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When the minutes from the Fed’s latest Federal Open Market Committee
(FOMC) meeting were released last week, investors saw what they wanted
While the Fed is clearly determined to reduce the $85
billion of U.S. treasuries and mortgage-backed securities it buys each
month, its FOMC members remain cautious about the timing of this
The Fed has good reason for wanting to taper. Most
importantly because its latest quantitative easing (QE) programs do not
appear to have created much positive impact on U.S. economic growth.
Several of the economists I read regularly have long predicted that QE3
would only push ultra-low interest rates a little lower, and as such,
could only have a marginally positive economic impact. Meanwhile, QE3
has distorted market fundamentals, has undermined the world’s faith in
the U.S. dollar as the globe’s reserve currency, and has heightened
fears that the Fed’s bloated and expanding balance sheet is a ticking
time bomb that will destroy the prospects of America’s future
now that the Fed has put itself in this mess, withdrawing $85 billion
in monthly demand from the U.S. bond market is easier said than done.
For starters, that’s a lot of cheese (I think this graphic
does a good job of putting things in perspective). The U.S. Fed now
buys approximately 75% of all the new securities issued by the U.S.
treasury department. If the whole point of QE3 was to suppress
medium-term interest rates, what will happen to those rates when the Fed
stops being the marginal buyer of U.S. treasuries?
So far the
Fed’s tapering plans have only been a talking point, and bond yields
have already surged higher. Once the Fed actually reduces its treasury
purchases, how much higher will yields have to rise before there is
enough open-market demand to offset the enormous void that will be
created by the Fed’s withdrawal? Like many other observers, I think the
volatility that will accompany this process of “price discovery” has the
potential to undo most, if not all, of the limited positive economic
momentum that QE3 created.
To be clear, I don’t think the Fed is
tapering QE3 because its objectives have been met - as it claims.
Instead, I think the Fed is trying to beat a hasty retreat because a)
the cost of QE3 has far outweighed its benefits and b) the Fed has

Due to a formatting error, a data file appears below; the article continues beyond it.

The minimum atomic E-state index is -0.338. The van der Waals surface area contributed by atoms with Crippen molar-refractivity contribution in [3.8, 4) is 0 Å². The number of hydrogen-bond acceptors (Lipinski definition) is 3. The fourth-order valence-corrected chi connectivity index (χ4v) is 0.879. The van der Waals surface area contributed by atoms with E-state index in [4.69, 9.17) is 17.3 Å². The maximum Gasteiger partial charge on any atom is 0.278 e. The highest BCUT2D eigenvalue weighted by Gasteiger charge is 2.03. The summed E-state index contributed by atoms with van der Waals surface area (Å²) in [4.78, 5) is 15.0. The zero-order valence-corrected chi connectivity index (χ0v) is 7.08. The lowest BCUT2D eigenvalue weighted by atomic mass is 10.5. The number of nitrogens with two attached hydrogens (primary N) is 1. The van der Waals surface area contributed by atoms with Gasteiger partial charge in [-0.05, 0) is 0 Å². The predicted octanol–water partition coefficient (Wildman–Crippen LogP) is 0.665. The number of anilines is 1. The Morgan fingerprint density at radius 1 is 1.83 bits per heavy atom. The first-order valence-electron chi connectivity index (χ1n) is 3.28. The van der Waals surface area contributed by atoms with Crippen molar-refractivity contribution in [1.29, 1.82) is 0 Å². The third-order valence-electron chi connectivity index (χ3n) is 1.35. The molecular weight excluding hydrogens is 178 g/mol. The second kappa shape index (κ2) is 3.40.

always known that it could not continue to overpower market forces
Here are some additional thoughts on the all-consuming topic of the Fed’s tapering plans:
U.S. treasury department will issue fewer securities over the balance
of 2013, primarily because the U.S. federal government’s deficit is
shrinking. This means that the Fed will be able to reduce, or taper, the
amount of U.S. treasuries it buys while still buying the same
proportion (75%) of the treasury’s new issues. In other words, the Fed
will be able to buy less while leaving the current supply/demand balance
for new treasuries unchanged.
- By the middle of next year, the
U.S. Fed will have a new chairperson and may have as many as seven new
FOMC members (out of twelve in total). This significant turnover in
personnel will happen while the Fed is in the midst of trying to unwind
the largest QE program in U.S. history. Financial markets perform best
when the Fed’s actions are stable and predictable. Today we don’t even
know the names of most of the people who will be managing the Fed
through this tapering process.
- The Fed has insisted that it will
taper only if U.S. economic data continue to strengthen. Meanwhile, the
U.S. treasury has already hit its latest $16.7 debt ceiling and is now
funding itself with emergency cash reserves that should only last until
October or early November. If Congress pushes the treasury to the brink
of default, as it did the last time the debt ceiling limit had to be
raised, this will create a powerful headwind for U.S. (and global)